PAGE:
1 1/2 cups spinach, frozen: 67.5 calories, 1.5g fat, 7.5g fiber, 9g protein, $0.75
1 lemon, juiced: 12 calories, 0g fat, 0g fiber, 0g protein, $0.20
TOTALS: 998.5 calories, 11.4g fat, 74g fiber, 60g protein, $3.43
PER SERVING (TOTALS/4): 249.6 calories, 3g fat, 18.5g fiber, 10g protein, $.86
PER SERVING (TOTALS/6): 166.4 calories, 2g fat, 12.3g fiber, 15g protein, $.57

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alexis said...

My family is italian, and we love lentils - Lentil soup with spaghetti topped with pecorino romano is actually my fav meal on earth, and when i'd come home from college, my mom would meet me at the airport with a thermos of the stuff.
Mom and I dont always use spinach, but do sometimes throw in a box of the frozen stuff at the end. Our recipe is similar
a whole head of garlic in olive oil, 3-4 carrots, broken in halves or thirds, lentils, and a couple of tomatoes squished into the pot (a ladle or two of leftover sunday gravy also works), lots of salt and black pepper, a bag of lentils, and plenty of water - a little basil to finish and your set! At the end you can throw in the box of spinach, you can throw in broken spaghetti, and dont forget the good cheese!

alexis said...

(had to add this)
and to avoid ODing on lentils, ive learned to make a pea soup recipe, blending a little of my indian co-worker's recipe with my cousin's traditional.
chopped onion and grated carrot in a little oil or butter, with a whole habanero sliced to vent in the middle and a bay leaf, when fragrant add a little whisper of cumin and tumeric, 4-6 cloves garlic, the peas, 1 can chicken broth, lots of water, s&p and let'er rip, when its about done i throw in the box of spinach, a handful of cilantro, and grate either a little ginger or one last garlic clove to wake it up - finish with about a tblsp of butter to make it rich and its oh so good

Kristi Wachter said...

Wow - that sounds excellent.

... Did you swap the protein counts, by chance?

Jeanie said...

I hear tomorrow's lunch calling. Thanks.

Sally said...

I have 3 basic templates for soup -- all committed to memory now. Two are from Pam Anderson -- one is in How to Cook Without A Book and the other is a all-vegetable variation that appeared in Fine Cooking:

The third is for bean-based soups and comes from a recipe for creamy slow-cooker beans from Kitchen Parade ( I just add the aromatic vegetables at the beginning and any grains, pasta and quicker-cooking vegetables towards the end. I often use olive oil in this instead of butter or bacon fat (but I've used those, too).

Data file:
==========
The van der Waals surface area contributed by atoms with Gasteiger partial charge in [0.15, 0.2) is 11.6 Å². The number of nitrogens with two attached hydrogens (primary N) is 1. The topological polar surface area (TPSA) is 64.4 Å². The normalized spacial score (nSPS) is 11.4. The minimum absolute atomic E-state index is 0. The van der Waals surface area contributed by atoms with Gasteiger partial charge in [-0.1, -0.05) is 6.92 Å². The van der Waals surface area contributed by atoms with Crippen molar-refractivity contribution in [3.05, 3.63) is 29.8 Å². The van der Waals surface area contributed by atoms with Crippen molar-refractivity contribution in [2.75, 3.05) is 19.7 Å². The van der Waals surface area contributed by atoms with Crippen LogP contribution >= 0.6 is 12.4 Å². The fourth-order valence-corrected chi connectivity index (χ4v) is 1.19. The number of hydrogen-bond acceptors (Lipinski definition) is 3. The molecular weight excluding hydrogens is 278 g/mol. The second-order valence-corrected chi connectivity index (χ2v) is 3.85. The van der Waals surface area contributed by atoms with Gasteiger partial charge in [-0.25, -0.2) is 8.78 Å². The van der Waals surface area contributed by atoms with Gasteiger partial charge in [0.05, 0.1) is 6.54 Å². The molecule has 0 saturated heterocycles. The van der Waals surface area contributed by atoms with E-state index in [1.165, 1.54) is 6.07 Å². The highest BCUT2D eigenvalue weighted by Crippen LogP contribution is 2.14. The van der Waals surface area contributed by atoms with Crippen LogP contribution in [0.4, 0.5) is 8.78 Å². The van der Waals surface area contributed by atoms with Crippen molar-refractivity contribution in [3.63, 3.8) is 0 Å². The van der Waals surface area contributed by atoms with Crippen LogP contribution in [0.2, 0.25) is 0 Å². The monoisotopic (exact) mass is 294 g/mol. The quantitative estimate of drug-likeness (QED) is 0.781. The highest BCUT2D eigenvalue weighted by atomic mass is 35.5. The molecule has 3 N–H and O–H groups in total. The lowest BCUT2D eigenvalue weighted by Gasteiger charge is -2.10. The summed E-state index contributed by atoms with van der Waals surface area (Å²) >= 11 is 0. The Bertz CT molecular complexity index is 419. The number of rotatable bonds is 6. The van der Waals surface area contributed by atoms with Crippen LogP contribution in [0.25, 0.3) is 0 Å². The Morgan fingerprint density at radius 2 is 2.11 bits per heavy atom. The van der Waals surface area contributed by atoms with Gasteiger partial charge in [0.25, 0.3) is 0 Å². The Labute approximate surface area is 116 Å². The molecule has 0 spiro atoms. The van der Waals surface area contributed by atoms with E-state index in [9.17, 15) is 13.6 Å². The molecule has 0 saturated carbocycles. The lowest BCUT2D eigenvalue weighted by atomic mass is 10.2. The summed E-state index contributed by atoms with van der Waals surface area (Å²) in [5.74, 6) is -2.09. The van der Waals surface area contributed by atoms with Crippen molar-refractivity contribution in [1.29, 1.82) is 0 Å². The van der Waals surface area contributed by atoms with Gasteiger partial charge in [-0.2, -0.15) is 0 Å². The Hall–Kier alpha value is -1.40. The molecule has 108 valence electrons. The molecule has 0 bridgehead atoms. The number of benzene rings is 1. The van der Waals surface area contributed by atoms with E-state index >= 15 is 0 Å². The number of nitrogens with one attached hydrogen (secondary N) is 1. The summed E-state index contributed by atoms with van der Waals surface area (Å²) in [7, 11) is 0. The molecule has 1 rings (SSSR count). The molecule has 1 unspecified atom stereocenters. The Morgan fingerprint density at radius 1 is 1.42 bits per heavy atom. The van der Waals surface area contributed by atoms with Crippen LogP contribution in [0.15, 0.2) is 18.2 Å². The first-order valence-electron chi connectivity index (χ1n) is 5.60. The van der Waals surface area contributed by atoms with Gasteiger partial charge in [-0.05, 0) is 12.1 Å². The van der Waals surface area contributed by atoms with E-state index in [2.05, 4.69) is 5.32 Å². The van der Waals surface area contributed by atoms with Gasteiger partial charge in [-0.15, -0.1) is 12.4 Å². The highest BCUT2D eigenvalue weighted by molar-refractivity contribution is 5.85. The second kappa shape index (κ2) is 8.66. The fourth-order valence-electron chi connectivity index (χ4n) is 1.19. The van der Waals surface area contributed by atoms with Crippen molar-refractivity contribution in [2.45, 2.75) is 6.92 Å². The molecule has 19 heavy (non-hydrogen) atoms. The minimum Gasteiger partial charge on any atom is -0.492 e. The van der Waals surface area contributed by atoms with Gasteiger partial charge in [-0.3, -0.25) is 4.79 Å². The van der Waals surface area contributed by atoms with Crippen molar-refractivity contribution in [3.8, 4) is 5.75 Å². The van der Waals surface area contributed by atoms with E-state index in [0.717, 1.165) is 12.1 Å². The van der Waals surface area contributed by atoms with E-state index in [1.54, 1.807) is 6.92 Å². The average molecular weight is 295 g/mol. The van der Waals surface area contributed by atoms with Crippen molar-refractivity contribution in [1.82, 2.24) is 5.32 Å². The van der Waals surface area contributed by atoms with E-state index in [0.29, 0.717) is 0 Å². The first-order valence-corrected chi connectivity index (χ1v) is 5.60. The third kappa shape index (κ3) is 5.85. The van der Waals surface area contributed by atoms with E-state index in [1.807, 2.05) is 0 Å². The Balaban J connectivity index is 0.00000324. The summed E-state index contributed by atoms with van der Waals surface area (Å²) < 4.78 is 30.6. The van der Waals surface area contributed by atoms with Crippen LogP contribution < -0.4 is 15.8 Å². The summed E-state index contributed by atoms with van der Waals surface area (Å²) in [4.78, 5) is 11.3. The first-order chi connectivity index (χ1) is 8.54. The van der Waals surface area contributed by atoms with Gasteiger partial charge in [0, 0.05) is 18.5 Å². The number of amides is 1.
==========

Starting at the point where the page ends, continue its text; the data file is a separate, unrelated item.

I think my favorite is some kind of beans and greens. I'm thinking of making a Portuguese beans and greens maybe with some sausage very soon.

Caitlin said...

I made this today sans the spinach (since I used all of mine in pasta a couple of days ago) and it is excellent! I served it up with naan and it was the perfect meal for a cold day.

I didn't have any vegetable stock so I used a combination of chicken stock and broth, but I completely forgot to make up for that fact by not adding salt so mine was a little salty. The combination of flavors was so good, I am looking forward to having this for lunch tomorrow!

Thank you for these vegetarian recipes. There's a myth that vegetarian foods are bland, but this column, and website in general, help me disprove that, especially to my husband! :)

Arthur said...

I just bought some lentils because they were cheap and high in fiber, but I wasn't sure how to cook them. Thanks for the recipe. Will come in very handy tommorow night since a winter storm is blowing in.

Squiffy's Delicious Carrot Recipes said...

Sorrel is delicious! But I've never seen it on sale anywhere, although you can find it growing wild if you live in the countryside.

I think it's not as widely eaten as its excellent taste suggests it should be, partly because of the high oxalic acid content ... it can in theory lead to kidney stones if you eat it regularly.

Lady Amalthea said...

This sounds divine! I'm a big fan of lentils as well--cheap, easy and delicious source of vegetarian protein. What's not to love? I'm definitely adding spinach next time I make lentil soup. Here's my version:

Kristin V said...

I have made this soup recipe several times now and I just love it! Thanks for sharing. My husband and I are embarking on a journey to eat less meat and more vegetables so this soup recipe was a perfect addition to my recipe box!

violarulz/ducksandbooks said...

this is my favorite soup! thank you for posting it online, also, I hope you don't mind that I linked to it on my blog :)